Farm Talk

Livestock

December 24, 2013

Less cattle on feed; Strong prices close year

Parsons, Kansas — With most auctions closed the next two weeks, last week’s combined Oklahoma auction summary was the final report for the year.  Calf prices finished the year with the strong tone that has prevailed all fall. Steers under 500 pounds were priced at $212/cwt and higher, up 31 percent from lows in June and about 19 percent higher than one year ago. Seven-weight feeder steers were in the low $160/cwt. last week, up 23 percent from May lows and 11 percent higher than this time last year. Feeder cattle prices are expected to average 11-13 percent higher in 2014 compared to 2013.  Feeder cattle supplies will continue to tighten in 2014 if forage conditions favor accelerated heifer retention and herd expansion.

The December Cattle on Feed (COF) report indicated that November placements were 96.9 percent of year earlier levels; smaller than the average pre-report estimate but within the wide range of estimates.  Marketings were 95.5 percent of last year, with one less business day in the month compared to last year.  The December 1 on-feed total was 94.5 percent of last year at 10.725 million head, the smallest December feedlot inventory since 1996.

The COF report also confirms regional changes in feedlot production.  December feedlot inventories were down more, year over year, in the Southern Plains compared to the Midwest.  Feedlot inventories in Iowa were 100 percent of last year with Nebraska at 96 percent of one year ago, while Texas and Kansas inventories were 93 and 94 percent of last year.  Oklahoma, in particular, has seen a sharp drop in feedlot inventories in 2013.  The December 1 Oklahoma feedlot inventory was 77 percent of year ago levels.  Oklahoma placements, January through November, were down 9.6 percent while marketings were down only 1.4 percent leading to the reduced current inventory and smaller future marketings.  December 1 feedlot inventories in Texas and Oklahoma represented less than 26 percent of the total U.S. feedlot inventory for the first time since the current cattle on feed data series began in 1996.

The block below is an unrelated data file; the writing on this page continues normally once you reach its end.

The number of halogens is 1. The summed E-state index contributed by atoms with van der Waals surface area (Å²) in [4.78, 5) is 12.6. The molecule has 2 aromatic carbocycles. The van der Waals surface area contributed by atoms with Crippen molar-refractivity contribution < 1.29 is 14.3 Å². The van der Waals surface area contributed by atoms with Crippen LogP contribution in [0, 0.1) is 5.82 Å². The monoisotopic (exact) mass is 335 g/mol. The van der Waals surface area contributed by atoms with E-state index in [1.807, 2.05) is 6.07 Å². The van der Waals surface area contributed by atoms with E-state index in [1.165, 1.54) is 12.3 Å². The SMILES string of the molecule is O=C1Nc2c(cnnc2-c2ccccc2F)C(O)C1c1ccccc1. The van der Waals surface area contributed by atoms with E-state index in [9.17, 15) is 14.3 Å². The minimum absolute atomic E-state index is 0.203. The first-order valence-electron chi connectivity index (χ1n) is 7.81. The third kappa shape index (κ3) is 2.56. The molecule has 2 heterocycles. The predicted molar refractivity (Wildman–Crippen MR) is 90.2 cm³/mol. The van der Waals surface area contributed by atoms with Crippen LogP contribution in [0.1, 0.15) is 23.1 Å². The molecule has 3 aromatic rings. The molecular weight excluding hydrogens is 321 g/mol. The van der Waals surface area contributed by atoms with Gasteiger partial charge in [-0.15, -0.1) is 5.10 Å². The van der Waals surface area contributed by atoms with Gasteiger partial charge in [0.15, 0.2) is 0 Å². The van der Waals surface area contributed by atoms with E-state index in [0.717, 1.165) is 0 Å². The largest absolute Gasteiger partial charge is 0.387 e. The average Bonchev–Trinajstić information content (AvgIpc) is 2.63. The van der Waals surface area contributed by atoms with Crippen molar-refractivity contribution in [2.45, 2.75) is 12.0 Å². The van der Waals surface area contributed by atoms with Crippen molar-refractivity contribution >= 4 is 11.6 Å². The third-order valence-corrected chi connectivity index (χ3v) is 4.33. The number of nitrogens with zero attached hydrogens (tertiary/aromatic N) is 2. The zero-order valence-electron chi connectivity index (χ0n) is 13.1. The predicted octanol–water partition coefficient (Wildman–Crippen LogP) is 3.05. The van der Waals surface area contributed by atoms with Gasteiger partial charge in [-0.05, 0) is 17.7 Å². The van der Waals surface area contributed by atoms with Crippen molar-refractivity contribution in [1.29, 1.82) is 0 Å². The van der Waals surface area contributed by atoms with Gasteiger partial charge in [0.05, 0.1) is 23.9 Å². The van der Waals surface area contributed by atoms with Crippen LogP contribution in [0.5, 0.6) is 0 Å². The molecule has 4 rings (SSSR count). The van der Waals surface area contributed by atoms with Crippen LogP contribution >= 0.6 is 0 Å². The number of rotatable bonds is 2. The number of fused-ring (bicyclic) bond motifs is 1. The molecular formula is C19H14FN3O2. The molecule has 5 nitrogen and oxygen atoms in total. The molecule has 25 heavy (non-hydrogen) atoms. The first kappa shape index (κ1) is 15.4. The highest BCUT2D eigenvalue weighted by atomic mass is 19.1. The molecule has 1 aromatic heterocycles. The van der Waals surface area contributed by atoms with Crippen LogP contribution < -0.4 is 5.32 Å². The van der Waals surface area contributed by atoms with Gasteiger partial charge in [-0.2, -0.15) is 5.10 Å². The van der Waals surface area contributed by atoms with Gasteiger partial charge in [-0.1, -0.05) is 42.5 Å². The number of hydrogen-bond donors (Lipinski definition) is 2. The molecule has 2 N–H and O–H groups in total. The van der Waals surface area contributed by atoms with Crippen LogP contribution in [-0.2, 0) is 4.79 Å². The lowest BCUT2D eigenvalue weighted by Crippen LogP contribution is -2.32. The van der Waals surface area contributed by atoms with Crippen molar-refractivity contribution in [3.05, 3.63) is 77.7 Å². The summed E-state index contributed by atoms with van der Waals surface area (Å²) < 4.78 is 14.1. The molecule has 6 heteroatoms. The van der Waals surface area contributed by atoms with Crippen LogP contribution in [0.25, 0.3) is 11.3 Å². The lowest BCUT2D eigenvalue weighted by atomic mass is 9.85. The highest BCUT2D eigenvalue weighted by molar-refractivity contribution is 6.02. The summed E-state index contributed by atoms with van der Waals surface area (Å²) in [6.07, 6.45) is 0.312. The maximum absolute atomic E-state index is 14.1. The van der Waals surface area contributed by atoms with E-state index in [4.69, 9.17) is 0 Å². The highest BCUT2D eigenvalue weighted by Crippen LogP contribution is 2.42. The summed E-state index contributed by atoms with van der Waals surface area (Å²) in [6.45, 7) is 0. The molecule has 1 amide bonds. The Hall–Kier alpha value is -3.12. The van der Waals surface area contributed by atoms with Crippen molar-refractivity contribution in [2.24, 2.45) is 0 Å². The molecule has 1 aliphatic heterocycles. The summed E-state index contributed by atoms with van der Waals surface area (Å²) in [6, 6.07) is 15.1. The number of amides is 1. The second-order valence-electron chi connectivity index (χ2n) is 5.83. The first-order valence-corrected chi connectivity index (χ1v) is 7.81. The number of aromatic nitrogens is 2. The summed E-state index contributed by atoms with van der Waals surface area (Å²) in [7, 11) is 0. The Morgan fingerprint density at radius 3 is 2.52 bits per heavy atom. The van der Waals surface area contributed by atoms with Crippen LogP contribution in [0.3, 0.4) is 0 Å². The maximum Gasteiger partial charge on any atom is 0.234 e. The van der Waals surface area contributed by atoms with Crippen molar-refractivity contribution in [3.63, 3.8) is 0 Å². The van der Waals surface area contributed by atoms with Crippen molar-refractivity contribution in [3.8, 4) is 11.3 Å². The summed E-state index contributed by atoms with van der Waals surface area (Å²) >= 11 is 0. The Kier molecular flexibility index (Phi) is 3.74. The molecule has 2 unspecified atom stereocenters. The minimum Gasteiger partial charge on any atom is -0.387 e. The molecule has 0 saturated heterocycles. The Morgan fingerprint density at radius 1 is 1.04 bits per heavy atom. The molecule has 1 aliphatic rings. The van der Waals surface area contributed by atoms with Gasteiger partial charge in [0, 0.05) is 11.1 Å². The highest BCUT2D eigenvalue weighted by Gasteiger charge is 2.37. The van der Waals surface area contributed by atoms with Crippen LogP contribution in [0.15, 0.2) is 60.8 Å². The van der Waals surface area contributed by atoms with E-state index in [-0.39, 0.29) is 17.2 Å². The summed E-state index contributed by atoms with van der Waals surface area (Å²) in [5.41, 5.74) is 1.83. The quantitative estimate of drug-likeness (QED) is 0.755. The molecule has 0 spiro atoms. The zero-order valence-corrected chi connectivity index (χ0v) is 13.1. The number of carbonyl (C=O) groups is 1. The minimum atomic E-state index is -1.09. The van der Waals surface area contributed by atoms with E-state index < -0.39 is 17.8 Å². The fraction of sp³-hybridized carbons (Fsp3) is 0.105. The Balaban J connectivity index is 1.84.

Reduced feedlot production in the Southern Plains no doubt reflects the dramatic herd reductions in the region due to drought since 2010 but may also reflect longer term changes in cattle feeding competitiveness compared to the Midwest.  It was noted in 2007 that generally higher grain prices combined with increased availability of by-product feeds in the Corn Belt would shift cattle feeding competitiveness somewhat to the Midwest relative to the Southern Plains.  It is difficult to separate long term trends from short term market impacts but time will tell.  £

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Livestock
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